Assisting self-explanation prompts are more effective than open prompts when learning with multiple representations (Berthold, Eysink, & Renkl)

Berthold, K., Eysink, T. H. S., & Renkl, A. (2008). Assisting self-explanation prompts are more effective than open prompts when learning with multiple representations. Instructional Science, 37(4), 345-363. 

The authors compared the effects of two types of self-explanation prompts as help procedures for integrating and understanding multiple representational worked-out examples. Probability theory was chosen as the learning domain and procedural knowledge (problem-solving) and conceptual knowledge (knowledge about the rationale of a solution procedure) were assessed as learning outcomes.

The participants learned about probability theory under three conditions: (a) open self-explanation prompts, (b) assisting self-explanation prompts, or (c) no prompts (control group).

Method (in brief):

The worked-out examples demonstrated the application of four principles when determining probabilities in the cases of (a) order relevant, (b) order irrelevant, (c) with replacement, and (d) without replacement. The principles were instantiated by four pairs of isomorphic worked-out examples. Participants (N = 62; university students) would watch a worked-out example, a multi-representational solution procedure that utilized simultaneous flashing and color coding to promote integration between representations. At the end of the procedure, a colored freeze image was presented. For the “open self-explanation” condition, participants received six open questions (ex: “Why do you calculate the total acceptable outcomes by multiplying?”) per worked-out example. For the “assisting self-explanation” condition, participants received the same six questions per worked-out example. However, for the first example in each isomorphic pair, participants were also presented with fill-in-the-blank self-explanations [e.g., ‘‘There are ___ times ___ branches. Thereby, all possible combinations (os, ob, or, …) are included.’’]. This support was withheld for the subsequent example in the pair. The control condition received no prompts but were given a free-form text box to type in notes. Pre and post tests were administered to measure procedural and conceptual knowledge.


Overall, the provision of assisting self-explanation prompts was effective for enhancing high-quality self-explanations and both procedural knowledge and conceptual understanding. Both types of self-explanation prompts fostered procedural knowledge. This effect was mediated by self-explanations directed to domain principles. Conceptual knowledge was particularly fostered by assisting self explanation prompts which was mediated by self-explanations on the rationale of a principle. Open prompts were only capable of eliciting self-explanations that the learners were capable of but did not spontaneously generate—such as the principle-based self-explanations. In contrast, the highly demanding rationale-based self-explanations could only be elicited if, in the initial worked-out examples, the fill-in-the-blank self-explanations provided the learners with the pieces of information that they needed to integrate and to conceptually understand the multi-representational examples. Because assisting self-explanation prompts are time-consuming to develop, they should be considered for use only if understanding the learning content is slightly out of reach for learners without assistance.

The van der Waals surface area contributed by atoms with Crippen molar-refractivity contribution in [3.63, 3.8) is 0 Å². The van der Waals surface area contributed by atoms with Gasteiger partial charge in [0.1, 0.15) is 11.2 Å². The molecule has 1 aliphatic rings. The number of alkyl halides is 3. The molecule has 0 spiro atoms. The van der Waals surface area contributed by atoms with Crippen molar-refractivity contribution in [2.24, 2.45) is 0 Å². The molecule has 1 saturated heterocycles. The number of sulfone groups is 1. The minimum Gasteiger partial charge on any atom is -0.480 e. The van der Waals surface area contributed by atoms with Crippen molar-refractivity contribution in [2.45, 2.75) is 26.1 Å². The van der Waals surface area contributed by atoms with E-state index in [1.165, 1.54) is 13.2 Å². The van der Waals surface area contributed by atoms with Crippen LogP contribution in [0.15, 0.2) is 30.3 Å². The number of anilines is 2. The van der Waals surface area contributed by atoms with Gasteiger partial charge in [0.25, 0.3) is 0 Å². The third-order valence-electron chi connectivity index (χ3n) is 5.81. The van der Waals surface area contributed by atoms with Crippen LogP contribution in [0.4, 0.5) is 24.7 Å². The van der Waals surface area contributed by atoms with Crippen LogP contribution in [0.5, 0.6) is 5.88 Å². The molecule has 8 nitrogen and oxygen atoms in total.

Interesting background/discussion:

Chi et al. (1994) found that spontaneous self-explanations were not as effective as self explanations that were enhanced by prompting (see also, e.g., Atkinson et al. 2003b; Schworm and Renkl 2007). Prompts are requests that require the learners to process the to-be-learned contents in a specific way (Renkl 2005). They elicit self-explanation activities that the learners are capable of but do not implement unpremeditated (Pressley et al. 1992).

However, even if prompted, the use of high-quality self-explanations remains far from optimal, indicating that it is difficult for some learners to engage in this activity (Chi et al. 1989; Renkl 2002; Roy and Chi 2005). Sometimes, learners are not able to self-explain a specific solution step. Furthermore, self-explanations can be fragmented (Roy and Chi 2005). Finally, some learners provide only partially correct or even incorrect self-explanations (Renkl 2002). These deficits in the self-explanations can lead to incomplete or incorrect knowledge that, at worst, can severely impede further learning. Thus, relying only on self explanations has several disadvantages—even when self-explaining is elicited by prompts.

Prompts that include some form of instructional assistance (see Koedinger and Aleven 2007) are a promising starting point. Kirschner et al. (2006) and Klahr and Nigam (2004) advocate to provide the learners with more assistance relative to more open approaches (see Anderson et al. 1998). A benefit of giving assistance or information is that learners receive correct information that is communicated efficiently (Koedinger and Aleven 2007). Thereby, errors and floundering (if not complete failure) can be substantially reduced.


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